Creating Homework Stations for Kids with ADHD

Like it or not homework is about to become part of your child’s daily routine when school starts back up in the fall. For kids with ADHD, getting into the habit of doing homework is never easy. Fortunately, parents can help make the adjustment a little less painful by having a homework station filled with supplies and ready to go by the first day of school. Creating a homework station that works for kids with ADHD means considering their unique organizational, motivational, and attention-related challenges when planning the location, the supplies, and the clutter control strategies.

Location
Kids who don’t have ADHD may be able to sit down in any corner of the house or bedroom and get their homework completed without any problem. But, when a child has ADHD, it’s a different story. Where they do their homework can have a big impact on how quickly and accurately they get it done.

  • Monitoring: Kids with ADHD need to be monitored during homework time. Without supervision, they are much more likely to procrastinate instead of getting started right away, and once they do get started they will lose focus more quickly. Monitoring and supervising your child doesn’t mean sitting next to them during homework time, but it does mean being someplace where they can see you and where you can check-in while they are working.
  • Consistency: Every child’s homework station is different, and kids with ADHD may have some unique preferences – some may prefer to stand while they work, others may be most comfortable working on the floor instead of sitting at a desk. But all kids with ADHD should do their work in the exact same spot every day. They will quickly come to associate this “homework spot” with homework time, making it easier for them to transition quickly from play time to work time. Having a consistent “homework spot” also eliminates nightly time-wasting arguments or negotiations with kids about where will be doing their homework.

Supplies
Making sure that every homework supply your child needs is readily available at their homework station is important for kids with ADHD. Why? Searching for supplies and sharpening pencils are two of the most popular (and most effective!) homework procrastination strategies! Wondering which supplies to include? Here’s a list to get you started:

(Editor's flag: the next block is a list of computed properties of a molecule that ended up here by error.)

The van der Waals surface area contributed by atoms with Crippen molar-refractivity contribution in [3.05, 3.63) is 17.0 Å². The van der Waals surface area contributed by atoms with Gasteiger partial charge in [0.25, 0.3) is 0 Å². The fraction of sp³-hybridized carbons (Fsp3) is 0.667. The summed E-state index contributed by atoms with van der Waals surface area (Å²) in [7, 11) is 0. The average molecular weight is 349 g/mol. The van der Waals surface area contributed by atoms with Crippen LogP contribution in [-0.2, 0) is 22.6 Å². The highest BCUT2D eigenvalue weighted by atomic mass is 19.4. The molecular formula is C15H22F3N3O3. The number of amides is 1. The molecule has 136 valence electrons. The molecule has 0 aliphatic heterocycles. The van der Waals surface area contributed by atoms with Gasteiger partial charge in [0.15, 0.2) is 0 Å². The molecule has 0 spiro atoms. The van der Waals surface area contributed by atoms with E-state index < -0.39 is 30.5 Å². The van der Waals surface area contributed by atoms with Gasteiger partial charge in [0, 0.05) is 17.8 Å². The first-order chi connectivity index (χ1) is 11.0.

• Sharpened pencils (at least 5 well sharpened pencils)
  • Pencil sharpener
  • Eraser (one that works well)
  • Colored pencils or crayons
  • Paper (printer paper & lined loose-leaf paper)
  • Scissors
  • Glue stick
  • Ruler
  • Timer (setting time limits and time goals will be an important part of the homework routine)
  • Clock
  • A place to hang their backpack near their homework station
  • Access to a computer nearby
  • A large hard surface as a work area
  • A comfortable chair (based on your child’s preferences)

Clutter-Free Organization
Clutter is a huge distraction for kids with ADHD, especially when they are doing homework. Maintaining a clutter-free homework area will help your child get started on homework quickly and stay on task. It will also make it much easier to notice when they are running low on supplies or have managed to misplace or break all their pencils (again!).

       
via Simple Made Pretty                                          via Apartment Therapy

  • Create an organized supply system: All kids would benefit from an organized supply system, but for kids with ADHD organization is practically essential. Instead of using a single shoebox, supply bin, or drawer to store their supplies, use individual cups, bins or a divided tray. Label each compartment with the supplies that should be included. If your child doesn’t have a dedicated desk and will be working at the kitchen table or on the floor with a lap desk, then use a supply caddy with labeled compartments that they can move to and from their homework location each day. Just remember to place only one type of supply in each compartment and use labels liberally.
  • Create a clutter-clean up routine: The best way to manage clutter is to prevent it from building up in the first place. As part of your child’s homework routine, have them put all their supplies away, throw out loose papers, and sharpen their pencils as soon as their homework is finished. This way their workspace will be well stocked and clutter-free the next time they sit down to do their homework.

Having your child’s homework station set up and ready to go by the start of the school year will help them transition more smoothly into their daily homework routine. Having clear expectations around homework and putting a homework “when-then” plan into place are also essential for homework success. In my next post I’ll be talking about strategies for simple and effective homework plans you can start using right away.

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